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May 6: Chaim Zhitlowsky

Lawrence Bush
May 6, 2010

zhitlovsky-203x300 (1)Celebrated Yiddishist philosopher and political radical Chaim Zhitlowsky died on this date in 1943 while on a speaking tour in Canada. Zhitlowsky was a founder and theoretician of the Socialist Revolutionary Party in Russia, but was attracted back into Jewish life and Jewish communal activism by the pogroms of the early 1880s, which some of his comrades viewed not as anti-Jewish riots but a revolutionary uprisings. Zhitlowsky was one of the key convenors of the 1908 Czernowitz Yiddish Conference, which declared Yiddish a national language of the Jewish people and inspired a great deal of literary creativity and scholarship. In Canada and the U.S., he was a key figure in the development of secular/cultural Jewish identity and in the Yiddish folkshul movement, and was a very popular lecturer and writer — one the most esteemed intellectuals in the leftwing Yiddish world. Zhitlowsky also helped to inaugurate the Yiddish Kultural Farband (YKUF), which published many important Yiddish books and translations. His output included the first Yiddish book on world philosophy, a Yiddish translation of Nietsche’s Also Sprach Zarathustra, and an essay on Albert Einstein’s Theory of Relativity. He viewed the Yiddish language as a kind of portable homeland for the Jews, believed strongly in Jewish cultural cultivation in the lands in which Jews lived, and served, with his expansive and modern mind, as both a gadfly and a bridge among many factions of the highly factionalized Jewish world.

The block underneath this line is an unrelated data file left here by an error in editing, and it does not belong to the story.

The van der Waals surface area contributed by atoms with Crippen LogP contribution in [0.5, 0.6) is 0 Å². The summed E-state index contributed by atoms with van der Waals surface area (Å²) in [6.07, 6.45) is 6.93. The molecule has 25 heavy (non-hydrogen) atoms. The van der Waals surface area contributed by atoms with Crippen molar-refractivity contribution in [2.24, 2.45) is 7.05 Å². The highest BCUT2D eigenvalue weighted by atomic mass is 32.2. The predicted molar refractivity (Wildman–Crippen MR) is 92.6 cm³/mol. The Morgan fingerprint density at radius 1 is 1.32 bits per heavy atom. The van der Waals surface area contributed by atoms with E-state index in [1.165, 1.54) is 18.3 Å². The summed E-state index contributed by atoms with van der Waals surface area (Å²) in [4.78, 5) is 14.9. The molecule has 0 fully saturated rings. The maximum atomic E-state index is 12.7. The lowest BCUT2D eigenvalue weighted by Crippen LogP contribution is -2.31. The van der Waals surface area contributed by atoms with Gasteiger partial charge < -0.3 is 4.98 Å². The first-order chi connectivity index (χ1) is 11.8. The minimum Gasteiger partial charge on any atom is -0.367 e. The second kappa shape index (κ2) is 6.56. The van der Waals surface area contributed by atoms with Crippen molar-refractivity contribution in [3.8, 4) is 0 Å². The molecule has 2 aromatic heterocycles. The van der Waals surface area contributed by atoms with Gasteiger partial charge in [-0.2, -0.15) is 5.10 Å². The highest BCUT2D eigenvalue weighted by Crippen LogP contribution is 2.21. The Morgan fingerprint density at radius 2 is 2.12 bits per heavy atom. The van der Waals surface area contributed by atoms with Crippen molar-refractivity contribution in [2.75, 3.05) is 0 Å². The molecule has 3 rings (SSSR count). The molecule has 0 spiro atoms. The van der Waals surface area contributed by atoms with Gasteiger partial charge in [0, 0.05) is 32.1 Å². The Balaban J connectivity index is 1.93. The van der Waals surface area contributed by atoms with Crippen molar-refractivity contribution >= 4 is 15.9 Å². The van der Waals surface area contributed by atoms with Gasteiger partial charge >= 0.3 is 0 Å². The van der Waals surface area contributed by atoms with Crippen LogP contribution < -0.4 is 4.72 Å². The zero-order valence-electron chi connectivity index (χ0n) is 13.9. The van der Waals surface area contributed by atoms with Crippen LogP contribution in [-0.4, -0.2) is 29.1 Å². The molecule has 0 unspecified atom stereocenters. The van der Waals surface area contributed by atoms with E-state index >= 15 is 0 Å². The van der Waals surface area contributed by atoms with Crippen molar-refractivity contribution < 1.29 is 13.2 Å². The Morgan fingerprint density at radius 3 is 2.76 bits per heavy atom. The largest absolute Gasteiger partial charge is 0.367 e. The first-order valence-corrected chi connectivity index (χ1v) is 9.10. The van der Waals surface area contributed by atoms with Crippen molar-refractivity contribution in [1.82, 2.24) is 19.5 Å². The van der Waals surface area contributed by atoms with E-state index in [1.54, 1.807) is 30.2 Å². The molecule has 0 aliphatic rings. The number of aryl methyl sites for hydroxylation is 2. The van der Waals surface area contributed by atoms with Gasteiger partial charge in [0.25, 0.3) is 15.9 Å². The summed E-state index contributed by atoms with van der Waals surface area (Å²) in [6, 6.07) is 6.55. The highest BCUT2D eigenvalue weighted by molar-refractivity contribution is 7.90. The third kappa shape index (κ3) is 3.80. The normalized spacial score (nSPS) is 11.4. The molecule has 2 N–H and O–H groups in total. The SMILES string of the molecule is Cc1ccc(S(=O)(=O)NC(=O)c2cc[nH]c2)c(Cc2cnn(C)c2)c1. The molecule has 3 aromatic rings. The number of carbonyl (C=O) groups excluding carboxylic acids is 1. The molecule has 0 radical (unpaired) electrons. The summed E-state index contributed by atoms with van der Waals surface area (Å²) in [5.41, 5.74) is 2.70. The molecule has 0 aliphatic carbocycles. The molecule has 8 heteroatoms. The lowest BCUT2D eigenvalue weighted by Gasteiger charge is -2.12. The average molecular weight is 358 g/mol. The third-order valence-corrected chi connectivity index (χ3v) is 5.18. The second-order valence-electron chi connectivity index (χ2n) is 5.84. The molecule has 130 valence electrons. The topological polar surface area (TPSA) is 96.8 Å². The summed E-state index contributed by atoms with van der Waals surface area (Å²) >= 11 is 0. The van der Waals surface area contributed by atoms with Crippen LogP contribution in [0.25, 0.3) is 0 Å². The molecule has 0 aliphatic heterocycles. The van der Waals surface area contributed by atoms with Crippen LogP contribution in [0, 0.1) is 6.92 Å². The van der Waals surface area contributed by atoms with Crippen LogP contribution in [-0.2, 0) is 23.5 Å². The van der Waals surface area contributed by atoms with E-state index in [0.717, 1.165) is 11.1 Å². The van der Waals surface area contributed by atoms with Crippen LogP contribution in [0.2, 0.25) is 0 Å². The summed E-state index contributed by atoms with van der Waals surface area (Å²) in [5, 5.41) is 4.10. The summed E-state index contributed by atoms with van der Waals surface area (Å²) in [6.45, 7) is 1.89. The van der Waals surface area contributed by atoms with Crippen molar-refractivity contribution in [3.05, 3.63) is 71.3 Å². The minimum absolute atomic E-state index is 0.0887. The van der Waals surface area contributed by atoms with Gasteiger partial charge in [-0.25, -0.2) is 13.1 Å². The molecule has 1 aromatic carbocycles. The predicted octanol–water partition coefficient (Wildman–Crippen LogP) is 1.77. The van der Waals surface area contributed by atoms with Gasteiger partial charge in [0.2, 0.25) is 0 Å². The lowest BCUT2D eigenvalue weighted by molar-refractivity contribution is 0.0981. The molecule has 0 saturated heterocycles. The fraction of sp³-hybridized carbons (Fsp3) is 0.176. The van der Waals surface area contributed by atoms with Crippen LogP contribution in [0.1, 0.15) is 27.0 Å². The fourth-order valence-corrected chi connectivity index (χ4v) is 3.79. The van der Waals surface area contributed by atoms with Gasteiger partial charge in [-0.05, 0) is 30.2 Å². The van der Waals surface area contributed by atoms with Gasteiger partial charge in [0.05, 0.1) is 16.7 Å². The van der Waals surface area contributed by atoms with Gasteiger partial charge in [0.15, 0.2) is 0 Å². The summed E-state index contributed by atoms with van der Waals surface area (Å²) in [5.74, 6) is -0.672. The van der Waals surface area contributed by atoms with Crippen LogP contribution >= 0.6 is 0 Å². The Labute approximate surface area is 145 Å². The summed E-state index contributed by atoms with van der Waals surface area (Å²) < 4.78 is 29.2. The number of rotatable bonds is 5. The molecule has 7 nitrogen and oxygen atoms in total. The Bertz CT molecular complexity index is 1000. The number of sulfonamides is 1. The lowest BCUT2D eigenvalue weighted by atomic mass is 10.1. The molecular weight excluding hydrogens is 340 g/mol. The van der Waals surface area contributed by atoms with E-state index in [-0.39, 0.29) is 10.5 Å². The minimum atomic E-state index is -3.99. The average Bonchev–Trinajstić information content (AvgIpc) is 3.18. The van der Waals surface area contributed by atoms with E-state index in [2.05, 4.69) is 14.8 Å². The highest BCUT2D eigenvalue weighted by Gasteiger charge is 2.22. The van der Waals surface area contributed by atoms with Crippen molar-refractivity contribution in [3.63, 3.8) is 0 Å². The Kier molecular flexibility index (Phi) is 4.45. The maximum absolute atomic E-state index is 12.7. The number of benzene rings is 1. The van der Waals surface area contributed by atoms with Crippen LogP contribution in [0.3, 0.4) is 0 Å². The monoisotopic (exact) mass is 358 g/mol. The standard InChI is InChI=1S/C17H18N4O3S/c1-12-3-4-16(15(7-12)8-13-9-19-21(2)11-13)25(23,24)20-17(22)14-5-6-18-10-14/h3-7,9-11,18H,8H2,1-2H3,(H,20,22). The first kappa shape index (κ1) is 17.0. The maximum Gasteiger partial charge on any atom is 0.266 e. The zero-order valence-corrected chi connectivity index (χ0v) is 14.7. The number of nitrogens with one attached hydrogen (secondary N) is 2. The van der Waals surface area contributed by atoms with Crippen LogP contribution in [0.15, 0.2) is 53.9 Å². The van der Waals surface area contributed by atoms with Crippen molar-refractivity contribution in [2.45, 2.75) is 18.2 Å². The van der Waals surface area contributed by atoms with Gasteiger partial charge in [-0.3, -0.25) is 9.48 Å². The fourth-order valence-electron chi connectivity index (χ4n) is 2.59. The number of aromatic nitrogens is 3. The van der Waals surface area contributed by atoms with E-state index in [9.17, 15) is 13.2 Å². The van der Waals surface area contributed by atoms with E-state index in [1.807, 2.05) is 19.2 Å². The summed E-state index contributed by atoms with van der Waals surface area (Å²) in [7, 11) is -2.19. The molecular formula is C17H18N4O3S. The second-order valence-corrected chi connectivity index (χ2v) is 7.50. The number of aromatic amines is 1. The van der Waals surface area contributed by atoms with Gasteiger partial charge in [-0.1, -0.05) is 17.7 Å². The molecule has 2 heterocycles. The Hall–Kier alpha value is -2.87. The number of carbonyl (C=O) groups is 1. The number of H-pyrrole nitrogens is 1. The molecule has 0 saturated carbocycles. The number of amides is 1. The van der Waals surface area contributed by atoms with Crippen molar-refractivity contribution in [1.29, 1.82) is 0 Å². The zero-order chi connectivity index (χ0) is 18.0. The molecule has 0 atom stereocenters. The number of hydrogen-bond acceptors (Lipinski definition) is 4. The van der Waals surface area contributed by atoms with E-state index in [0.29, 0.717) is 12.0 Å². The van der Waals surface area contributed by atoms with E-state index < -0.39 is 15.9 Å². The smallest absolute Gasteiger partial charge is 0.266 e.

“I strove to bring into Jewish culture the spirit of research, of examination, of discontent, of contradiction.” — Chaim Zhitlowsky

​​​​Lawrence Bush edited Jewish Currents from 2003 until 2018. He is the author of Bessie: A Novel of Love and Revolution and Waiting for God: The Spiritual Explorations of a Reluctant Atheist, among other books. His new volume of illustrated Torah commentaries, American Torah Toons 2, is scheduled for publication this year.